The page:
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Demo rates hit decade highs

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Ship recyclers on the Indian subcontinent are paying some of the highest prices in more than a decade, following the end of Ramadan and the Eid holidays.

Tankers and offshore vessels, including two FPSOs, have been amongst recent sales, with prices in market-leading Bangladesh typically around $550 per ldt, according to the weekly report from GMS, the world’s largest buyer of ships for cash.

Owners of container and dry bulk tonnage continue to make the most of booming markets and there are virtually no candidates available for recycling from either of these two sectors. The most recent GMS port position report comprises ten tankers as well as three OSVs and three drilling units.

The 47,887 ldt FPSO, Berge Helene, was beached in Alang on May 15, according to GMS. The BW Offshore-owned unit had been laid up in Singapore since August 2018 prior to the recycling sale, reported at $16m. A second FPSO, the 23,577 ldt Perisai Kamelia, owned by Malaysia’s Perisai Petroleum, arrived in Gadani on May 18 but no price details were available.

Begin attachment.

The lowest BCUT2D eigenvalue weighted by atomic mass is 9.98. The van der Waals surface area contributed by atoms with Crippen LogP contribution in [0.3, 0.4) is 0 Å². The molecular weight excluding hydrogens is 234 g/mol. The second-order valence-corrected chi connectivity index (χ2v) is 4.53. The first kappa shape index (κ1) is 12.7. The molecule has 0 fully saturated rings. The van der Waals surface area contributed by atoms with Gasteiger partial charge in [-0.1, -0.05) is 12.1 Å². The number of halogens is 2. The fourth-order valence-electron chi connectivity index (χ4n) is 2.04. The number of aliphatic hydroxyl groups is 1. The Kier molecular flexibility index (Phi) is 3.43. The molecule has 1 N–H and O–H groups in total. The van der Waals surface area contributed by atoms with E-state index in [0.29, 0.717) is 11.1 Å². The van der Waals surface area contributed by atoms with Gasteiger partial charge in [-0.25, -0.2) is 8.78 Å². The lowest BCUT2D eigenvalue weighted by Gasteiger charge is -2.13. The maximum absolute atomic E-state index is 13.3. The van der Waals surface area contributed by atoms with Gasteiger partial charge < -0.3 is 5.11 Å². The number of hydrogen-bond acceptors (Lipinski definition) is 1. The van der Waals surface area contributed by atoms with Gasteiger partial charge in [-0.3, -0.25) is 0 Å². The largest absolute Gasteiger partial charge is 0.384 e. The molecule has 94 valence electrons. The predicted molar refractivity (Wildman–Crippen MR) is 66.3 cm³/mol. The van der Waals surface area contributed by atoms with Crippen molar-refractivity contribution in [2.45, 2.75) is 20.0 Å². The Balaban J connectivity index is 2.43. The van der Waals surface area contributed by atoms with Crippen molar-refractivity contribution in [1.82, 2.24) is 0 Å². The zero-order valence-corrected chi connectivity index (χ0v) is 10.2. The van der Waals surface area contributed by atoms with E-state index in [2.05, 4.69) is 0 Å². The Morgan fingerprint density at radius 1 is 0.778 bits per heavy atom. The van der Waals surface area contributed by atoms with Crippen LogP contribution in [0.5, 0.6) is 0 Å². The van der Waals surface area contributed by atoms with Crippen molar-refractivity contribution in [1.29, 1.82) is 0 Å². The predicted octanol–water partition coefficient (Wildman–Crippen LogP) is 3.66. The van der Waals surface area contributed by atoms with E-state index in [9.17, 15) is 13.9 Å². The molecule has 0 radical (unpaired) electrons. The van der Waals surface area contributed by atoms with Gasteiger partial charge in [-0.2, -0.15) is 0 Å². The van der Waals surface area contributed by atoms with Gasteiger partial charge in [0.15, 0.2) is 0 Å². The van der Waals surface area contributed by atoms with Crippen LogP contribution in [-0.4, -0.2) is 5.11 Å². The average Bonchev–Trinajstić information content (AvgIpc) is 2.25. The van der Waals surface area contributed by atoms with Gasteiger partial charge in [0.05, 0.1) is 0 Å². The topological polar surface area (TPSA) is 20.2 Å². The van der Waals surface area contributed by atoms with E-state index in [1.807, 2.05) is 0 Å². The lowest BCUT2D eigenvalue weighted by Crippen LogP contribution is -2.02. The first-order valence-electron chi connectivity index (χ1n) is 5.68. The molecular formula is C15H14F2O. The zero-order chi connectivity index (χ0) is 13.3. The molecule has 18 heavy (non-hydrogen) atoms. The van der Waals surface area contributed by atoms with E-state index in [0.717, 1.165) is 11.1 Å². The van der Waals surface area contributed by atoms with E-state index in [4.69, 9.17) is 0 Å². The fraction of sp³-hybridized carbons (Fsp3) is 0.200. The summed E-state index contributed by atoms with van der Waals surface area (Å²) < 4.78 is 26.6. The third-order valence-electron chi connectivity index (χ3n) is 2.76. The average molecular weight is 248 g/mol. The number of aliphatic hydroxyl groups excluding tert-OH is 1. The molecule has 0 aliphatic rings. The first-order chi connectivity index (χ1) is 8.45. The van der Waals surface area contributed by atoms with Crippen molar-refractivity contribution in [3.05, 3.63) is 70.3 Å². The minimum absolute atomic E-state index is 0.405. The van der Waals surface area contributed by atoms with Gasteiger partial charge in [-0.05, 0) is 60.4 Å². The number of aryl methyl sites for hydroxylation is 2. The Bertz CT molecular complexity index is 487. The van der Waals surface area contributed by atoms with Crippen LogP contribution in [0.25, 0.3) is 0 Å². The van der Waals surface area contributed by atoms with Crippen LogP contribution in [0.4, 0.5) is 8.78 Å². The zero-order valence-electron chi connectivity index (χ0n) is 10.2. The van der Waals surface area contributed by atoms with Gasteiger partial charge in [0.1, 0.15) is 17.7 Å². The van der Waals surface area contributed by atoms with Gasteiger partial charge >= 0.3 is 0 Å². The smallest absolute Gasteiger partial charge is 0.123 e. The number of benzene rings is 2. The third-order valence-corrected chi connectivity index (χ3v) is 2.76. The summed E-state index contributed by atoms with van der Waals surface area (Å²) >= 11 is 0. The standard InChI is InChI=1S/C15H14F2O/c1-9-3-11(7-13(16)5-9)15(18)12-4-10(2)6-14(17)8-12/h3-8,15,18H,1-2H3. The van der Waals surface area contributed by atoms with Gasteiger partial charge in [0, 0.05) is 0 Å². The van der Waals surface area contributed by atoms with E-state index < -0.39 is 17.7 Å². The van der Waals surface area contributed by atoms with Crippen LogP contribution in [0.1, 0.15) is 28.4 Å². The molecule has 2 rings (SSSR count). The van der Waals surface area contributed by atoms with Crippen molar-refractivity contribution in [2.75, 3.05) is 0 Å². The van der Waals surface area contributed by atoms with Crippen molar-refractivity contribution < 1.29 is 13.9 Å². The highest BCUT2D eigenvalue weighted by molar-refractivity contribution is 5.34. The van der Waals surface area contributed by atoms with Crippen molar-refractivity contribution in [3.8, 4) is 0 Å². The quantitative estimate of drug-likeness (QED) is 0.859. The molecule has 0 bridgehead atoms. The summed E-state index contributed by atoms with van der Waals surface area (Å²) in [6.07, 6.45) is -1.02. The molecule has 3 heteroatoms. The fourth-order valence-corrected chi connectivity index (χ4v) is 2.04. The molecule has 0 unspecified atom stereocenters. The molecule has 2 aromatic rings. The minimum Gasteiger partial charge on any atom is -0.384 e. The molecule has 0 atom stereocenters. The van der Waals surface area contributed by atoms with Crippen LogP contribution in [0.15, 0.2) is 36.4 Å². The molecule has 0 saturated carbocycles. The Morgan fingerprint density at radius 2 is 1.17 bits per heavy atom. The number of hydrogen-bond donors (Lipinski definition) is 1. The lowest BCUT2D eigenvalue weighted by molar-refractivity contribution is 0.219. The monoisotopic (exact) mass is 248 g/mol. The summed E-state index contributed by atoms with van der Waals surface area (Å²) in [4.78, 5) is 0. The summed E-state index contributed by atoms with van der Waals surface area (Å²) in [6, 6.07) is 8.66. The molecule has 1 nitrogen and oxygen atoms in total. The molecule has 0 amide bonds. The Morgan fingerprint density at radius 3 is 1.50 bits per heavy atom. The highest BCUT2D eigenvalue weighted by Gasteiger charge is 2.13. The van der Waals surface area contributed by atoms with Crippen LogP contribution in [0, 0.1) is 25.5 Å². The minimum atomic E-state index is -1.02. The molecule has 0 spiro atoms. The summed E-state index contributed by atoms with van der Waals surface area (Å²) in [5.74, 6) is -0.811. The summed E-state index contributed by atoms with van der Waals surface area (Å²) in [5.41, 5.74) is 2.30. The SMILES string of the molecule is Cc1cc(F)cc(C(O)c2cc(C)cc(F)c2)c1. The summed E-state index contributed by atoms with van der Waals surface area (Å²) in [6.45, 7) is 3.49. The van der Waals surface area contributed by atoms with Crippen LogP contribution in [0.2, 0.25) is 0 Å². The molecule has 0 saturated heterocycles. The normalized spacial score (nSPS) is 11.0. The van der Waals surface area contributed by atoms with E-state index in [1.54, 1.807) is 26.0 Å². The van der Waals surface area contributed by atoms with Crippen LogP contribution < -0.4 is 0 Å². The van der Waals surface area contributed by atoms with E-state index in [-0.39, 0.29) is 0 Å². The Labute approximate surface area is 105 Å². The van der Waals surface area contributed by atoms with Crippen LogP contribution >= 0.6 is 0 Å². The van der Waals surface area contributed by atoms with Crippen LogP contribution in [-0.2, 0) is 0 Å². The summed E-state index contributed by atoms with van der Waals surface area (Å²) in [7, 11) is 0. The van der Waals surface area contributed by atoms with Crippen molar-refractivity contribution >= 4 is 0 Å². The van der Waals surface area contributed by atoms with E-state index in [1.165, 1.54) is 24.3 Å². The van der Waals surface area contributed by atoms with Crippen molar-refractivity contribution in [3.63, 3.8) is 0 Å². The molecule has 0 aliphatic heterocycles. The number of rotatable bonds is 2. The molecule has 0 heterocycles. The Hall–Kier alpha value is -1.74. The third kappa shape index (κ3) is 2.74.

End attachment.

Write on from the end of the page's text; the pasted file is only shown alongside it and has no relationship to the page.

Analysts are doubtful that today’s stellar prices can be sustained, however. Not only is Covid-19 wreaking havoc across recycling facilities in all three recycling centres, but steel plate prices have also eased in recent days. In the medium to longer term, some experts expect a clear-out of older tankers and bulk carriers as the impact of IMO’s EEXI and CII indices becomes clear. An influx of tonnage could well result in a buyers’ market and lower prices.

For the moment, though, tanker owners with tonnage to offload can generate an attractive end-of-life return. According to GMS price indications, the $550 price in Bangladesh is only $10 higher than typical Pakistan prices but now commands a $40 premium over the $510 level that could be available in India. For container ships, typical prices prevailing in Bangladesh are $560, $550 in Pakistan and $520 in India. Bulk carrier prices are around $540, $530, and $500 respectively.

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